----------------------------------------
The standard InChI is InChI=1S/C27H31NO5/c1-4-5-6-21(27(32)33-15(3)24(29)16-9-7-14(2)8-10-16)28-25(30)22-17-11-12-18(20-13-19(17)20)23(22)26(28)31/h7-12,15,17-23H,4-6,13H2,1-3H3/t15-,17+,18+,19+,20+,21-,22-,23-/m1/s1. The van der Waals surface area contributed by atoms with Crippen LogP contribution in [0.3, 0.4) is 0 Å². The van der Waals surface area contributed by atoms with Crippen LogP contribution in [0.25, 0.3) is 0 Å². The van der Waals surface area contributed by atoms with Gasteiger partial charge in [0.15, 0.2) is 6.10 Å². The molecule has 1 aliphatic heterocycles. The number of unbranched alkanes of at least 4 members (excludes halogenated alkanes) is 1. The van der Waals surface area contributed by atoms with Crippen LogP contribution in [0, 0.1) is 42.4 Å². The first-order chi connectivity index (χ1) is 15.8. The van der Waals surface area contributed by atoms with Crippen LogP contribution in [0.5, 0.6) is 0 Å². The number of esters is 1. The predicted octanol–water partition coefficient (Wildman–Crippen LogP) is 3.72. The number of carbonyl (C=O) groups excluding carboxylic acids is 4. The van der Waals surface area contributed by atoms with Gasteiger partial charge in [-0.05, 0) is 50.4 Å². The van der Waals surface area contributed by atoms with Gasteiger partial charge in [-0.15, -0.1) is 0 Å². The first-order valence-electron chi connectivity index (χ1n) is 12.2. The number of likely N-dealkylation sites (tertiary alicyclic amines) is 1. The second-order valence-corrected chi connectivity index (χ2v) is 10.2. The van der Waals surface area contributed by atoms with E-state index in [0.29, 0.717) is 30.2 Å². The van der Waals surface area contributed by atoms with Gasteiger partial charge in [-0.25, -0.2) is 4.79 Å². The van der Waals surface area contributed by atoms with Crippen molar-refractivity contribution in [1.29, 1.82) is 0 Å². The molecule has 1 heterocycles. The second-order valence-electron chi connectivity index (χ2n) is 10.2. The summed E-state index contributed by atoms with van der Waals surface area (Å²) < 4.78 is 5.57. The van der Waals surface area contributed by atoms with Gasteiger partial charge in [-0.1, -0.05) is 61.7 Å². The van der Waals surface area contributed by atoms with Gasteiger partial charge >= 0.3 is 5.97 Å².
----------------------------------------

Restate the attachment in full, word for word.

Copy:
The standard InChI is InChI=1S/C27H31NO5/c1-4-5-6-21(27(32)33-15(3)24(29)16-9-7-14(2)8-10-16)28-25(30)22-17-11-12-18(20-13-19(17)20)23(22)26(28)31/h7-12,15,17-23H,4-6,13H2,1-3H3/t15-,17+,18+,19+,20+,21-,22-,23-/m1/s1. The van der Waals surface area contributed by atoms with Crippen LogP contribution in [0.3, 0.4) is 0 Å². The van der Waals surface area contributed by atoms with Crippen LogP contribution in [0.25, 0.3) is 0 Å². The van der Waals surface area contributed by atoms with Gasteiger partial charge in [0.15, 0.2) is 6.10 Å². The molecule has 1 aliphatic heterocycles. The number of unbranched alkanes of at least 4 members (excludes halogenated alkanes) is 1. The van der Waals surface area contributed by atoms with Crippen LogP contribution in [0, 0.1) is 42.4 Å². The first-order chi connectivity index (χ1) is 15.8. The van der Waals surface area contributed by atoms with Crippen LogP contribution in [0.5, 0.6) is 0 Å². The number of esters is 1. The predicted octanol–water partition coefficient (Wildman–Crippen LogP) is 3.72. The number of carbonyl (C=O) groups excluding carboxylic acids is 4. The van der Waals surface area contributed by atoms with Gasteiger partial charge in [-0.05, 0) is 50.4 Å². The van der Waals surface area contributed by atoms with Gasteiger partial charge in [-0.15, -0.1) is 0 Å². The first-order valence-electron chi connectivity index (χ1n) is 12.2. The number of likely N-dealkylation sites (tertiary alicyclic amines) is 1. The second-order valence-corrected chi connectivity index (χ2v) is 10.2. The van der Waals surface area contributed by atoms with E-state index in [0.29, 0.717) is 30.2 Å². The van der Waals surface area contributed by atoms with Gasteiger partial charge in [-0.25, -0.2) is 4.79 Å². The van der Waals surface area contributed by atoms with Crippen molar-refractivity contribution in [1.29, 1.82) is 0 Å². The molecule has 1 heterocycles. The second-order valence-electron chi connectivity index (χ2n) is 10.2. The summed E-state index contributed by atoms with van der Waals surface area (Å²) < 4.78 is 5.57. The van der Waals surface area contributed by atoms with Gasteiger partial charge in [-0.1, -0.05) is 61.7 Å². The van der Waals surface area contributed by atoms with Gasteiger partial charge >= 0.3 is 5.97 Å².